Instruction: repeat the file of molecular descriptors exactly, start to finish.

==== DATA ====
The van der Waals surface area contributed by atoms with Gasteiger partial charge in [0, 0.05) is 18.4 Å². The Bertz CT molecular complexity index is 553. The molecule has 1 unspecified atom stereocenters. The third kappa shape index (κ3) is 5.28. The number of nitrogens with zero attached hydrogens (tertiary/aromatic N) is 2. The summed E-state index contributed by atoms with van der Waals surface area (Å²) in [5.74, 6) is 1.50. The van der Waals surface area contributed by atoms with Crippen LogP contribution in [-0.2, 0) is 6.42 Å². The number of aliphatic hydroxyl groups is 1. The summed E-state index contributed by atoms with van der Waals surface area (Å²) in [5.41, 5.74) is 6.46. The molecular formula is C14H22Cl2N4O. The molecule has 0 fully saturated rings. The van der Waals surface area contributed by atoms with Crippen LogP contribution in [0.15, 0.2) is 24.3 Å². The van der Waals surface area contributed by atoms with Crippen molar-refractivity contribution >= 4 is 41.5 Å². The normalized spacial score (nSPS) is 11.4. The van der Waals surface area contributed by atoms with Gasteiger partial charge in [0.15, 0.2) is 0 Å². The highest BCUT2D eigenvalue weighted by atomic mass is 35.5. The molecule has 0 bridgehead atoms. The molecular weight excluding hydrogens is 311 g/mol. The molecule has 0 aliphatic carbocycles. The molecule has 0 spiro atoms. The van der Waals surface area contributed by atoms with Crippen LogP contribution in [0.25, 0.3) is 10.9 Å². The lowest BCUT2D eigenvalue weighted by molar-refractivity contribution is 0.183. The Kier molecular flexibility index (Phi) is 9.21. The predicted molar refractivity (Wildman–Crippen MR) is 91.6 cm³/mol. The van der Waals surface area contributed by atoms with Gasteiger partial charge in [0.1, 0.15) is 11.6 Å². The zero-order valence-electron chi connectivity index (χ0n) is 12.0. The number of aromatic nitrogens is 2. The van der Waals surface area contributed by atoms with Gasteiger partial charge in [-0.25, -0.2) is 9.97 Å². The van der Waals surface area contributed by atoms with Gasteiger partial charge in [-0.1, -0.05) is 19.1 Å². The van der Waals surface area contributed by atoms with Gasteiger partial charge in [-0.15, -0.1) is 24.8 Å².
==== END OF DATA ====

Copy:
The van der Waals surface area contributed by atoms with Gasteiger partial charge in [0, 0.05) is 18.4 Å². The Bertz CT molecular complexity index is 553. The molecule has 1 unspecified atom stereocenters. The third kappa shape index (κ3) is 5.28. The number of nitrogens with zero attached hydrogens (tertiary/aromatic N) is 2. The summed E-state index contributed by atoms with van der Waals surface area (Å²) in [5.74, 6) is 1.50. The van der Waals surface area contributed by atoms with Crippen LogP contribution in [-0.2, 0) is 6.42 Å². The number of aliphatic hydroxyl groups is 1. The summed E-state index contributed by atoms with van der Waals surface area (Å²) in [5.41, 5.74) is 6.46. The molecular formula is C14H22Cl2N4O. The molecule has 0 fully saturated rings. The van der Waals surface area contributed by atoms with Crippen LogP contribution in [0.15, 0.2) is 24.3 Å². The van der Waals surface area contributed by atoms with Crippen molar-refractivity contribution >= 4 is 41.5 Å². The normalized spacial score (nSPS) is 11.4. The van der Waals surface area contributed by atoms with Gasteiger partial charge in [0.15, 0.2) is 0 Å². The highest BCUT2D eigenvalue weighted by atomic mass is 35.5. The molecule has 0 bridgehead atoms. The molecular weight excluding hydrogens is 311 g/mol. The molecule has 0 aliphatic carbocycles. The molecule has 0 spiro atoms. The van der Waals surface area contributed by atoms with Crippen LogP contribution in [0.25, 0.3) is 10.9 Å². The lowest BCUT2D eigenvalue weighted by molar-refractivity contribution is 0.183. The Kier molecular flexibility index (Phi) is 9.21. The predicted molar refractivity (Wildman–Crippen MR) is 91.6 cm³/mol. The van der Waals surface area contributed by atoms with Gasteiger partial charge in [0.1, 0.15) is 11.6 Å². The zero-order valence-electron chi connectivity index (χ0n) is 12.0. The number of aromatic nitrogens is 2. The van der Waals surface area contributed by atoms with Gasteiger partial charge in [-0.25, -0.2) is 9.97 Å². The van der Waals surface area contributed by atoms with Gasteiger partial charge in [-0.1, -0.05) is 19.1 Å². The van der Waals surface area contributed by atoms with Gasteiger partial charge in [-0.15, -0.1) is 24.8 Å².